The timing of income inclusion for taxpayers using the accrual method is explained in IRS final regulations, reflecting changes made by the Tax Cuts and Jobs Act. The regulations focus on taxpayers with an applicable financial statement and those that receive advance payments for goods, services and other items.
The TCJA revised the application of the “All Events Test.” This test for income recognition requires that taxpayers include items of income in gross income in the taxable year in which: 1) all the events occur that fix the right to receive the income, and 2) the amount of the income can be determined with reasonable accuracy.
The final regulations implement the TCJA’s book-tax conformity rule that says, for an accrual method taxpayer, the All Events Test for an item of gross income is met no later than when the item is included as revenue in an applicable financial statement (the “AFS Income Inclusion Rule”). This rule restricts deferral opportunities that previously existed, although taxpayers with an AFS can continue to use a deferral method for advanced payments. A taxpayer may elect to include any portion of an advance payment in gross income in the taxable year following the year of receipt to the extent income is not included in revenue in the AFS in the year of receipt.
AFS Revenue and Enforceable Rights
Under the TCJA, in determining when an item of gross income is taken into account as AFS revenue, revenue is reduced by amounts that the taxpayer does not have an enforceable right to recover if the customer were to terminate the contract on the last day of the taxable year. The determination of whether the taxpayer has an enforceable right is governed by the terms of the contract and applicable Federal, state or international law, and includes amounts recoverable in equity and liquidated damages.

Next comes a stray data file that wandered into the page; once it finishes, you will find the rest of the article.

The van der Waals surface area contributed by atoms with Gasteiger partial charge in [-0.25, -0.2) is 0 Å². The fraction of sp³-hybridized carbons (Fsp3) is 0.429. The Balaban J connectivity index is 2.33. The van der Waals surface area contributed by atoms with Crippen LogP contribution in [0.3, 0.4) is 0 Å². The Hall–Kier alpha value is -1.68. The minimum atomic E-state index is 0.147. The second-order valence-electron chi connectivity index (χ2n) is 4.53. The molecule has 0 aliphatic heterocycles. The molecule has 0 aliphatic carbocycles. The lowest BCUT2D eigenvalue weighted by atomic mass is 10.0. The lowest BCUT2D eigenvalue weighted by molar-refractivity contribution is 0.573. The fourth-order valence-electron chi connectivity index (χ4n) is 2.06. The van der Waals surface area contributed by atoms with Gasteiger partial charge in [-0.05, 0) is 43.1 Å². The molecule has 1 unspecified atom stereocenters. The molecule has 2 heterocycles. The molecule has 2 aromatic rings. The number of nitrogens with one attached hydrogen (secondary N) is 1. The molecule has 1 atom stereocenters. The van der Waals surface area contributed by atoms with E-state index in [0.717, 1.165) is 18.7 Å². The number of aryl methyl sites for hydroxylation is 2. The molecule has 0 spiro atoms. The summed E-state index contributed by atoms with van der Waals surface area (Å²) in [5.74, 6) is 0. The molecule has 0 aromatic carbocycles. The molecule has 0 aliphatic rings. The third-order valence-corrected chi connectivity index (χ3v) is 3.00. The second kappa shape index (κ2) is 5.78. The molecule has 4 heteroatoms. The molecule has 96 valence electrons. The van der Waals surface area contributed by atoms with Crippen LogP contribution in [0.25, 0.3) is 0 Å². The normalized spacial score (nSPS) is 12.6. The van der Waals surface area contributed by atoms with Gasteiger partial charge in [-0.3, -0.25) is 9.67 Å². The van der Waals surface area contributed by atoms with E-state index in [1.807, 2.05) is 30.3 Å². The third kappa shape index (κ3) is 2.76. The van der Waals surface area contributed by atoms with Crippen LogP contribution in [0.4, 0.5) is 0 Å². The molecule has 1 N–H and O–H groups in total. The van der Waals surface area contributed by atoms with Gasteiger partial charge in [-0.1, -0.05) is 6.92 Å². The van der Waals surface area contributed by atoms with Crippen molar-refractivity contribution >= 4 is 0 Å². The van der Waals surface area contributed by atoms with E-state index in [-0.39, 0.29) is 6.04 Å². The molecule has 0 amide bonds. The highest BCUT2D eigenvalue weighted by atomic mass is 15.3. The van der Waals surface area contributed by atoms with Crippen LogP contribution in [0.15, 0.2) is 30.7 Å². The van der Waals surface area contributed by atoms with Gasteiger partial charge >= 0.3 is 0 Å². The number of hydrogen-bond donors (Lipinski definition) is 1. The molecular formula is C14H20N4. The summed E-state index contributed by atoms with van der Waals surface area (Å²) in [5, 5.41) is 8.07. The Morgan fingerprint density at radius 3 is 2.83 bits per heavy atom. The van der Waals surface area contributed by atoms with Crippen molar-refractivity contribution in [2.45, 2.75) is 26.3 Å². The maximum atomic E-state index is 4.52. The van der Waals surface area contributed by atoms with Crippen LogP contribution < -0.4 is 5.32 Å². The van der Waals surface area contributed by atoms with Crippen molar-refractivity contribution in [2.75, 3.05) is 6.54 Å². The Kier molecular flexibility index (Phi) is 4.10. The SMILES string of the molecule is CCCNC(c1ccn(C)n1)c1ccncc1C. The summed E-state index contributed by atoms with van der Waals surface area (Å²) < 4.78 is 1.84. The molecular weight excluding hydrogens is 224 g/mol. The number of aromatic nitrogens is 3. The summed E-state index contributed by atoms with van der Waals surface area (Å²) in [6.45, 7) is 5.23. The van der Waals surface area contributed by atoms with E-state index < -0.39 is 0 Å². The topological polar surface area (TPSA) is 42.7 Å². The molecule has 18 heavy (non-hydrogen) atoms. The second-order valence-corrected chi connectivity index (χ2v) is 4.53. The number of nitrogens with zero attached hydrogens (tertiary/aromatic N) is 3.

The IRS offers the following example from the Joint Tax Committee explanation of the TCJA:
A taxpayer enters into a contract with a customer for a customized piece of machinery. Under the contract, the taxpayer will not invoice the customer until the item is delivered to the customer, the customer accepts the machinery and title to the machinery has transferred to the customer. The contract specifically provides that, if the customer withdraws from the agreement, the taxpayer has an enforceable right to payment as the work is performed, even if the contract is not completed. The taxpayer does not complete the machinery in year one but includes an amount in revenue in its AFS in year one. Under the AFS Income Inclusion Rule, the taxpayer is required to recognize the amount in year one.
To reduce the compliance burden of having to evaluate contracts, the final rules allow an alternative method to determine when an item of gross income is treated as “taken into account as AFS revenue.” Under the “alternative AFS revenue method”, the taxpayer does not have to reduce AFS revenue by amounts that the taxpayer lacks an enforceable right to recover if the customer were to terminate the contract on the last day of the taxable year. While this method is simpler, it can result in earlier income inclusion.
Cost Offset Allowed
One commenter on the proposed rules observed that, because the final regulations use the AFS to measure the receipt of an economic benefit, the rules also should reflect the AFS standards that require some items of income be reported “net” of offsetting items. The IRS agreed with this basic concept stating, “…taxpayers should be afforded the flexibility of applying an offset for costs incurred against AFS income inclusions from the future sale of inventory…”
Thus, the IRS rules include the AFS cost offset method, which allows taxpayers to offset AFS income inclusions from the sale of future inventory with costs incurred as of the end of the taxable year—the cost of goods in progress offset.
Change of Accounting Method
The IRS also intends to release a revenue procedure that allows taxpayers to get automatic consent to change accounting methods to comply with the final rules.
Timing and Choices
The 191-page final rules are technical and include exceptions and alternative methods of determining income inclusions for accrual method taxpayers. The rules also can be applied to earlier tax years. For this reason, it is important to analyze the best options to minimize tax liability while maintaining the required book-tax conformity. Your Frazier & Deeter tax professional can help you with this analysis.